After 22 months in a grueling Modified Prison Therapeutic Community that I voluntarily opted in for, I learned that my life and the ways I had been dealing with it were dysfunctional and misguided. I discovered that I was dishonest, selfish, full of fear and stubbornly grandiose. My goals and aspirations in life were an oasis and unrealistic. My super optimism typically and often got the better of me. Yes, I had some wonderful and redeeming assets, like compassion and empathy and the ability to give and accept love. I had a quick, resourceful mind and knew how to get things done. I was an accomplished and respected “entrepreneur.” But, my negative attitudes, twisted beliefs and unhealthy behaviors clouded and disarmed most all the positives. The way I went about living my life was just so warped and off the mark. I wanted you to think I was great and successful, but deep down I wanted to die and could never tell you the truth about how I really felt. How inadequate and uncertain I really felt. I had been slowly dying for many years without realizing it. At the end of the day, I was miserably unhappy and discontent with my lot in life.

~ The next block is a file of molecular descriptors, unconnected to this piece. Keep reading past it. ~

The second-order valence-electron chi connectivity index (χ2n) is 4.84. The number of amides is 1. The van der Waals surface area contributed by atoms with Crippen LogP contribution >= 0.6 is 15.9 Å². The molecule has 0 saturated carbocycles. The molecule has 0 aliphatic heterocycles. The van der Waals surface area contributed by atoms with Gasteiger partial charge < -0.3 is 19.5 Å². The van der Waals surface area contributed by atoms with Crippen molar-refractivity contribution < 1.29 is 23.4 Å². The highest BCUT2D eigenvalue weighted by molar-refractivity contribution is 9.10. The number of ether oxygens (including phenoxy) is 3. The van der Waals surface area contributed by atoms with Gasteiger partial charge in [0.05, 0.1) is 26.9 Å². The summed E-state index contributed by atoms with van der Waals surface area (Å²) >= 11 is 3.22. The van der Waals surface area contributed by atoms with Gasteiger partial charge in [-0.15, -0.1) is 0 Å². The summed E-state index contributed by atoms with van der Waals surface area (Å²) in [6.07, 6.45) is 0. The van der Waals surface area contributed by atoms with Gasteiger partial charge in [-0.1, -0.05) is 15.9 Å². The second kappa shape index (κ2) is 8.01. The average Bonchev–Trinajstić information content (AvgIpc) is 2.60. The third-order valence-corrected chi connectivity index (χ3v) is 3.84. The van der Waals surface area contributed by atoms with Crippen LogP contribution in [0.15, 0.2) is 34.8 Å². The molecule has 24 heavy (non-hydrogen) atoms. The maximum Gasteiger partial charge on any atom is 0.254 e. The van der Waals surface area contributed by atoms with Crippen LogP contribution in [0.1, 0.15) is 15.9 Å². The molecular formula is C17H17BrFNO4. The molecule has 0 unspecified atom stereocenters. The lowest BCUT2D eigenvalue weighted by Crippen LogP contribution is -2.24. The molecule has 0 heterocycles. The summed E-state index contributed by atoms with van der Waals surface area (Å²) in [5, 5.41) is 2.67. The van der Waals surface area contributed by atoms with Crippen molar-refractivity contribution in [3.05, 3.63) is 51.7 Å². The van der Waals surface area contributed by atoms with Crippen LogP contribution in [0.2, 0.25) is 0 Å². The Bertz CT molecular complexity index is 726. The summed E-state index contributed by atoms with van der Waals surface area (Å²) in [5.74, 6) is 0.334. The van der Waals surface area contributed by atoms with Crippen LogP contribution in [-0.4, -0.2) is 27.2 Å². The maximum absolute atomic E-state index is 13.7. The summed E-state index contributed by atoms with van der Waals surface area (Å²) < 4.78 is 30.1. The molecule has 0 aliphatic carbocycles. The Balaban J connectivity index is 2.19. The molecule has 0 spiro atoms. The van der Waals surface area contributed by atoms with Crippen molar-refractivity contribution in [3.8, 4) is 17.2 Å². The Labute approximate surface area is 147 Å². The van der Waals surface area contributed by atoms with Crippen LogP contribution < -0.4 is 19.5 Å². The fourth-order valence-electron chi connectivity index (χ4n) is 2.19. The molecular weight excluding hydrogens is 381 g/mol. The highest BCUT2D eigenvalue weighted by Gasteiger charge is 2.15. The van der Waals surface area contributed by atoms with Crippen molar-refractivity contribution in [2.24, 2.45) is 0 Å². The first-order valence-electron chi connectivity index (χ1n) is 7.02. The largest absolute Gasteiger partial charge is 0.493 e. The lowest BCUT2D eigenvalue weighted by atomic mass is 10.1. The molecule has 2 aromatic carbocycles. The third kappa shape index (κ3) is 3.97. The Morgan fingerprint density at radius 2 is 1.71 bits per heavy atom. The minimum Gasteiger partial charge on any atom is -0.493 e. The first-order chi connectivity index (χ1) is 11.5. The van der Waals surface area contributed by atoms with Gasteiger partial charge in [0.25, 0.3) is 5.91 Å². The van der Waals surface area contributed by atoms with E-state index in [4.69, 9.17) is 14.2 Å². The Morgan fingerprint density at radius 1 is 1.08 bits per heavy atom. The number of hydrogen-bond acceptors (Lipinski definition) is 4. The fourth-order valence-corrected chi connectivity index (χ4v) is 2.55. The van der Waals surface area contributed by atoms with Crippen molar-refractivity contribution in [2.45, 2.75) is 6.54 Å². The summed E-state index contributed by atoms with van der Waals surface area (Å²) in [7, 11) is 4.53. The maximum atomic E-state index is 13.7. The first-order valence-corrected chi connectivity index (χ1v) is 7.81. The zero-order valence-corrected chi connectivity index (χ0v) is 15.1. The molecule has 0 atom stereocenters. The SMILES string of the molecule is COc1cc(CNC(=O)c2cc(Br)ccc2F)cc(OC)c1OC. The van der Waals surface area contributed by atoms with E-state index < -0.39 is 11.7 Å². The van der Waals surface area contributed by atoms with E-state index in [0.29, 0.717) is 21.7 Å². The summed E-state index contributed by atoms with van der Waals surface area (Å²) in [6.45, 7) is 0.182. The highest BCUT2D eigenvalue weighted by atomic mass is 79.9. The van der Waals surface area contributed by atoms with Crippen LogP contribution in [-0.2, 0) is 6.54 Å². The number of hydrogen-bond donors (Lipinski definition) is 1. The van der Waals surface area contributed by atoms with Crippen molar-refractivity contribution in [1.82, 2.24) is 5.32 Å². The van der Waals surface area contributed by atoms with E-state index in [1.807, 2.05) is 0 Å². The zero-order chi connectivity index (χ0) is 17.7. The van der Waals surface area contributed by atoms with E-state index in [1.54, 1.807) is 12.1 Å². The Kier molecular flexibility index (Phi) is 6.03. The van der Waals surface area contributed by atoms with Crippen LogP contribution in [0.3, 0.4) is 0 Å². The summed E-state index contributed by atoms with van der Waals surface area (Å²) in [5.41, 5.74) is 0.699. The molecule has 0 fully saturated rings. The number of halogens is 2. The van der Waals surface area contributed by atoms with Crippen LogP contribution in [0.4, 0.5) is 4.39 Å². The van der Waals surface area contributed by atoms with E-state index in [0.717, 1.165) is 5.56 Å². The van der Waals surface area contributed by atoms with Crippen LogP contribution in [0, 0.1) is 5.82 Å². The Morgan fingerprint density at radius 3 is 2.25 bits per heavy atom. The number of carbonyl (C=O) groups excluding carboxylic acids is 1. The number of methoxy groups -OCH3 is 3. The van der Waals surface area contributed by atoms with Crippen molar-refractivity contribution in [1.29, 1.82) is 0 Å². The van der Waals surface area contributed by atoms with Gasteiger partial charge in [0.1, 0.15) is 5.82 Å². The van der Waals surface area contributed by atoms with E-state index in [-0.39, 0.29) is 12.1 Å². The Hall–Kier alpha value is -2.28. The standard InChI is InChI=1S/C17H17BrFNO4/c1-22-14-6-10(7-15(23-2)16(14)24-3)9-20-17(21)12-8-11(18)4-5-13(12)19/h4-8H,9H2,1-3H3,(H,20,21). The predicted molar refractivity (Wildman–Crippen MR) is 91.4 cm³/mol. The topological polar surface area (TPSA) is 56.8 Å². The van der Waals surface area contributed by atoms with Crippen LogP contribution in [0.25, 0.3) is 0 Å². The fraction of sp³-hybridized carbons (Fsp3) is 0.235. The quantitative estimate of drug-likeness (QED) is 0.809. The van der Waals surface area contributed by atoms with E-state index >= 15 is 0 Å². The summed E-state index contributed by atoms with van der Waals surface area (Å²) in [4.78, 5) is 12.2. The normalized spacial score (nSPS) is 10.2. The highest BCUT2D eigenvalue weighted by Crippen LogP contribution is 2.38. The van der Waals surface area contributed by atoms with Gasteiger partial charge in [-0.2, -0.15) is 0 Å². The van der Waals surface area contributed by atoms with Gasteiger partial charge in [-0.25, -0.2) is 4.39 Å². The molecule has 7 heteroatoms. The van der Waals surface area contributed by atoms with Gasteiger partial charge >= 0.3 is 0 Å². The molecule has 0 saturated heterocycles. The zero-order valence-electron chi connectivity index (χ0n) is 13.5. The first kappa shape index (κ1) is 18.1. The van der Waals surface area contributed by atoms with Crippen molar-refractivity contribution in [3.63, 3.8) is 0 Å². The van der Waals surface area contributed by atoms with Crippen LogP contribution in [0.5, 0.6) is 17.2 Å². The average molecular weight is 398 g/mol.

What changed? In this therapeutic community, I learned that by changing my attitude, thinking and behavior, I could create more satisfying and different outcomes. I could become more emotionally stable and sober and create realistic goals and expectations. I learned that feelings while important signposts are not facts and that they can fatally color and misguide our beliefs and actions. By adopting these “tools,” I could also keep out of and away from unwanted and frequent conflict and the ensuing frustration and heightened drama and anxiety. And, further, by practicing effective and measurable anger and stress management, relationship, communication and lifestyle re-balancing tools I could finally succeed in relationships and situations where before I had failed. Or in other words, I could get out of my own way and allow the miracle of real positive change to finally take root.